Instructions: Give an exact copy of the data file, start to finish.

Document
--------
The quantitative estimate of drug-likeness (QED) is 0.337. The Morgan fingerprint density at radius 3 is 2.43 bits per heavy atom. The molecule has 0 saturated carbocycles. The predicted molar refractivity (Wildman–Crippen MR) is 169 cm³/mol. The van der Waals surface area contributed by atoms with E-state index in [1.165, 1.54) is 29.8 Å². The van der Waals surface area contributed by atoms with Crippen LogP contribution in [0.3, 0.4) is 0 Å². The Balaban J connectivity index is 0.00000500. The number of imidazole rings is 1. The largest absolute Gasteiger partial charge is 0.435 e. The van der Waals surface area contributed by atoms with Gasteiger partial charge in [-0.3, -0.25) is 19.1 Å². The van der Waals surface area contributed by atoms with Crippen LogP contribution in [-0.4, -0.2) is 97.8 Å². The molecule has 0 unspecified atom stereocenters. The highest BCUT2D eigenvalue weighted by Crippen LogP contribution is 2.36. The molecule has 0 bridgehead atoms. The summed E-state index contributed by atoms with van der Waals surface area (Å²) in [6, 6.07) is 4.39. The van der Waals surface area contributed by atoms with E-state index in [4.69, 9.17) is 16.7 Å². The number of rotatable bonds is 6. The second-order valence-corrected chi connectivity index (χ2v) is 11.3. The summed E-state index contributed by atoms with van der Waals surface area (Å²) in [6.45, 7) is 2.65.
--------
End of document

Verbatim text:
The quantitative estimate of drug-likeness (QED) is 0.337. The Morgan fingerprint density at radius 3 is 2.43 bits per heavy atom. The molecule has 0 saturated carbocycles. The predicted molar refractivity (Wildman–Crippen MR) is 169 cm³/mol. The van der Waals surface area contributed by atoms with E-state index in [1.165, 1.54) is 29.8 Å². The van der Waals surface area contributed by atoms with Crippen LogP contribution in [0.3, 0.4) is 0 Å². The Balaban J connectivity index is 0.00000500. The number of imidazole rings is 1. The largest absolute Gasteiger partial charge is 0.435 e. The van der Waals surface area contributed by atoms with Gasteiger partial charge in [-0.3, -0.25) is 19.1 Å². The van der Waals surface area contributed by atoms with Crippen LogP contribution in [-0.4, -0.2) is 97.8 Å². The molecule has 0 unspecified atom stereocenters. The highest BCUT2D eigenvalue weighted by Crippen LogP contribution is 2.36. The molecule has 0 bridgehead atoms. The summed E-state index contributed by atoms with van der Waals surface area (Å²) in [6, 6.07) is 4.39. The van der Waals surface area contributed by atoms with E-state index in [4.69, 9.17) is 16.7 Å². The number of rotatable bonds is 6. The second-order valence-corrected chi connectivity index (χ2v) is 11.3. The summed E-state index contributed by atoms with van der Waals surface area (Å²) in [6.45, 7) is 2.65.